Margaret Peregrine is a high school sophomore. Most of the time, she's either at school, at the school robotics club, at the school chess club, or doing schoolwork. Today, she's cleaning out her late great-grandmother's attic.
Things in her late great-grandmother's attic:
- the good china
- an ancient banjo
- a birdcage, which was not thoroughly cleaned before it was stashed
- some paintings, several framed
- a box of vintage dresses
- quilting supplies
- National Geographics
- a bassinet
- a broken printer
- a jewelry box
- 48 jigsaw puzzles
- books of banjo music
- a broken rocking chair
- a music box with a spinning ballerina
Keep, donate, garbage, keep except for this hideous abstract one that gets donated unless her mother's really attached, keep unless the historical society wants them, donate, donate, donate, set aside to see if she can fix it, look through further, keep these two lamps and donate the rest, keep, prune for duplicates with existing library, donate alongside the banjo, garbage, donate.
Sorting the books should wait until there's a bit more clear floor space; she'll go through the jewelry box while she waits for her mother to get back from the previous donation run.
Untangling piles of tangled things is the best fidget. She starts picking items out of the morass one at a time and laying them out, matching up pairs of earrings and folding the scarves.
Yup she's a dragon alright! She's scaly and green and doesn't really fit in this teeny attic very well! This is kind of distressing but also kind of the coolest thing to happen in the history of forever. She has wings. She has scales. She has absolutely no room to turn around and really hopes this is a back-and-forth sort of deal rather than a permanent one-off because there are a lot of fragile things in here and she can't even look at the far end of herself.
She is not looking forward to explaining this to her mother. Can she even talk with these mouthparts? She tries to say "what is going on" to the otherwise-unoccupied room.
Okay, that's one worry out of the way. She should really get back to trying to turn human again, though. Can she sort of squash herself down into humanness? Can she do it by focusing really hard on what being human-shaped felt like? Where did that thing that poked her right when it happened end up, maybe she needs to poke it again?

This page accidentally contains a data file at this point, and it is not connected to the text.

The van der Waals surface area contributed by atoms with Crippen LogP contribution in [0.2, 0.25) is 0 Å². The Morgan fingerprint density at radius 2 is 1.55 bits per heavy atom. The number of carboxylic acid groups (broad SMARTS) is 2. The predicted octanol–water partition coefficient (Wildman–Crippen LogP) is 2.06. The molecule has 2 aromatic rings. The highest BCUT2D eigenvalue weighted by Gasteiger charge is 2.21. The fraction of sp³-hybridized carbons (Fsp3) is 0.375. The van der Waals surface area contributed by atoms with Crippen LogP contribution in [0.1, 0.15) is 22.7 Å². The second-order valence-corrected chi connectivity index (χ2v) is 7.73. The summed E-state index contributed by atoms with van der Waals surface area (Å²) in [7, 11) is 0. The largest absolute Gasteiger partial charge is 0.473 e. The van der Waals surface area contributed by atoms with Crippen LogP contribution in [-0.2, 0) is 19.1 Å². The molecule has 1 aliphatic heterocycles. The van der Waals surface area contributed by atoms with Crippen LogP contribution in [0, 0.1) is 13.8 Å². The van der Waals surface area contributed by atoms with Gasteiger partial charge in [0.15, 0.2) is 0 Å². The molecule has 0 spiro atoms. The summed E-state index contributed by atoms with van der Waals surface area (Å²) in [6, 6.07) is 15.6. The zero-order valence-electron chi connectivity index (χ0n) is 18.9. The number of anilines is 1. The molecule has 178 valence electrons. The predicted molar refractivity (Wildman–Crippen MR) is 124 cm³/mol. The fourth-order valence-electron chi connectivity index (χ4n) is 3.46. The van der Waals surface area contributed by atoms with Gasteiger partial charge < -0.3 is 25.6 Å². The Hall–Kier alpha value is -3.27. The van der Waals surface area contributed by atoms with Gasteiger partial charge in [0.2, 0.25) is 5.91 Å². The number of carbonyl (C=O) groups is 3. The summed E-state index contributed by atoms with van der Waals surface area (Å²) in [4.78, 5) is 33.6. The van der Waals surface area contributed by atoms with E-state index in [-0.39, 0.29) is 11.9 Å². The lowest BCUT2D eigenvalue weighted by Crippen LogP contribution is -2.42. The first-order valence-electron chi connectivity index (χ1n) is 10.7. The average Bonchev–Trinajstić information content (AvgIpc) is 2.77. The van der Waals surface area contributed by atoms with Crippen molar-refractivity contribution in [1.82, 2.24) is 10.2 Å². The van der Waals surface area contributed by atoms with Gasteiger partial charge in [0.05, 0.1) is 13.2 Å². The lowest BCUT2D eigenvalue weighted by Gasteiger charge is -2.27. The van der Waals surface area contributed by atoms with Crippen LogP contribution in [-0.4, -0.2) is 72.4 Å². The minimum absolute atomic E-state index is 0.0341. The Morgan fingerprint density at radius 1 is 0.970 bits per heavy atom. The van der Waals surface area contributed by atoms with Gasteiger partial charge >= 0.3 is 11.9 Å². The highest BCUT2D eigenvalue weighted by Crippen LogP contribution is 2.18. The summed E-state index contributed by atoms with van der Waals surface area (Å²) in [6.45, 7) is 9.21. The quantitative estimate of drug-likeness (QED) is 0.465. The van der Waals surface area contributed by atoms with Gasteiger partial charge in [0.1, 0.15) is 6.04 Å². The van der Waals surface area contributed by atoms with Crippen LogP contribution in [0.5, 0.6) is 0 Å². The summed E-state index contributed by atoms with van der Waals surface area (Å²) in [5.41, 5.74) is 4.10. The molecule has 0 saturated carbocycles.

That's certainly suggestive. She gets it onto a clawed forelimb and holds onto it and concentrates again.
Occasionally she loses it and some chunk of her goes dragony again, but she manages to get herself fully human in time for her parents to get back. She doesn't say anything to them yet; she wants to have a bit more clue what's going on before she tries to explain it to anyone else. She ends up with the medallion under her shirt.
If she can manage to stay human for the rest of the day, she tries to find any internet discussion of this sort of phenomenon that night.
She knew she was going to have to dig deep to find any truth under all the fiction. She tries "dragon medallion turned me into a dragon" and "dragon medallion shapeshifting powers" and similar.
She tries "dragon", "drake", and "wyrm" as the password and examines the medallion for hidden text, both without much hope.
She'll have to try offline. Maybe the school library or the public library will have something suspiciously accurate under "fiction" or "occult".
When she goes to bed that night, she absent-mindedly pulls the medallion off along with her wristwatch and hair tie, and once she's grabbed it back it takes her another fifteen minutes to get human again so she can sleep.
Well, how about the public library? She even looks under "religion and spirituality".
This is not a one-off natural phenomenon. One-off natural phenomena don't come with clearly person-made artifacts and secret websites. That means there's a deliberate masquerade. She writes a decidedly mediocre YA short story about a kid with heavily altered demographic details who finds a medallion and turns into a dragon and learns who her real friends are. This gets uploaded to a couple of original fiction sites, from a computer at a public library that isn't the one she normally goes to but which also doesn't have anything suspiciously accurate, just in case. At the bottom is a line saying that if you liked this story, send feedback to this email address (created the previous day for the occasion).